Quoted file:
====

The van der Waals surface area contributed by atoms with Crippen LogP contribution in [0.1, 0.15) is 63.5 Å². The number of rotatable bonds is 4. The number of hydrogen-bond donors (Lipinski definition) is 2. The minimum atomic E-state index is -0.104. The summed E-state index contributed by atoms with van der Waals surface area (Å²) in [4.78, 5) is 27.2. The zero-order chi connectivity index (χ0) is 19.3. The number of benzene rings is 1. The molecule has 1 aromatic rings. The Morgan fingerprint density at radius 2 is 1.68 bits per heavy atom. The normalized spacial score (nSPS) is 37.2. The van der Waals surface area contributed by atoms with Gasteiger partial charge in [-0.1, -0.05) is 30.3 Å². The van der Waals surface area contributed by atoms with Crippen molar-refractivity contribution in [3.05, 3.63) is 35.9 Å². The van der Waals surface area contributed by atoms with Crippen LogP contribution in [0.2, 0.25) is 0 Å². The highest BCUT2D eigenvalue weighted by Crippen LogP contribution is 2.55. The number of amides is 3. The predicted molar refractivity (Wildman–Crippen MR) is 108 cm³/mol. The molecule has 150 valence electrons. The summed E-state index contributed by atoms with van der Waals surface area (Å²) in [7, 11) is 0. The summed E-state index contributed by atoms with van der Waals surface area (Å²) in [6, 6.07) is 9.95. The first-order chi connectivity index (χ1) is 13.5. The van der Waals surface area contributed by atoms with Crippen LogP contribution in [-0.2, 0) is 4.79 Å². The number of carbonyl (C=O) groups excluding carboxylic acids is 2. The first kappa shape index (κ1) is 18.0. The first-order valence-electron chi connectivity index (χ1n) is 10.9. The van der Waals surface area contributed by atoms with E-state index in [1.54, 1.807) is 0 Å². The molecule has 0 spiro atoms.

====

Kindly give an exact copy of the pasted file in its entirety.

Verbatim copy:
The van der Waals surface area contributed by atoms with Crippen LogP contribution in [0.1, 0.15) is 63.5 Å². The number of rotatable bonds is 4. The number of hydrogen-bond donors (Lipinski definition) is 2. The minimum atomic E-state index is -0.104. The summed E-state index contributed by atoms with van der Waals surface area (Å²) in [4.78, 5) is 27.2. The zero-order chi connectivity index (χ0) is 19.3. The number of benzene rings is 1. The molecule has 1 aromatic rings. The Morgan fingerprint density at radius 2 is 1.68 bits per heavy atom. The normalized spacial score (nSPS) is 37.2. The van der Waals surface area contributed by atoms with Gasteiger partial charge in [-0.1, -0.05) is 30.3 Å². The van der Waals surface area contributed by atoms with Crippen molar-refractivity contribution in [3.05, 3.63) is 35.9 Å². The van der Waals surface area contributed by atoms with Crippen LogP contribution in [0.2, 0.25) is 0 Å². The highest BCUT2D eigenvalue weighted by Crippen LogP contribution is 2.55. The number of amides is 3. The predicted molar refractivity (Wildman–Crippen MR) is 108 cm³/mol. The molecule has 150 valence electrons. The summed E-state index contributed by atoms with van der Waals surface area (Å²) in [7, 11) is 0. The summed E-state index contributed by atoms with van der Waals surface area (Å²) in [6, 6.07) is 9.95. The first-order chi connectivity index (χ1) is 13.5. The van der Waals surface area contributed by atoms with Crippen LogP contribution in [-0.2, 0) is 4.79 Å². The number of carbonyl (C=O) groups excluding carboxylic acids is 2. The first kappa shape index (κ1) is 18.0. The first-order valence-electron chi connectivity index (χ1n) is 10.9. The van der Waals surface area contributed by atoms with E-state index in [1.54, 1.807) is 0 Å². The molecule has 0 spiro atoms.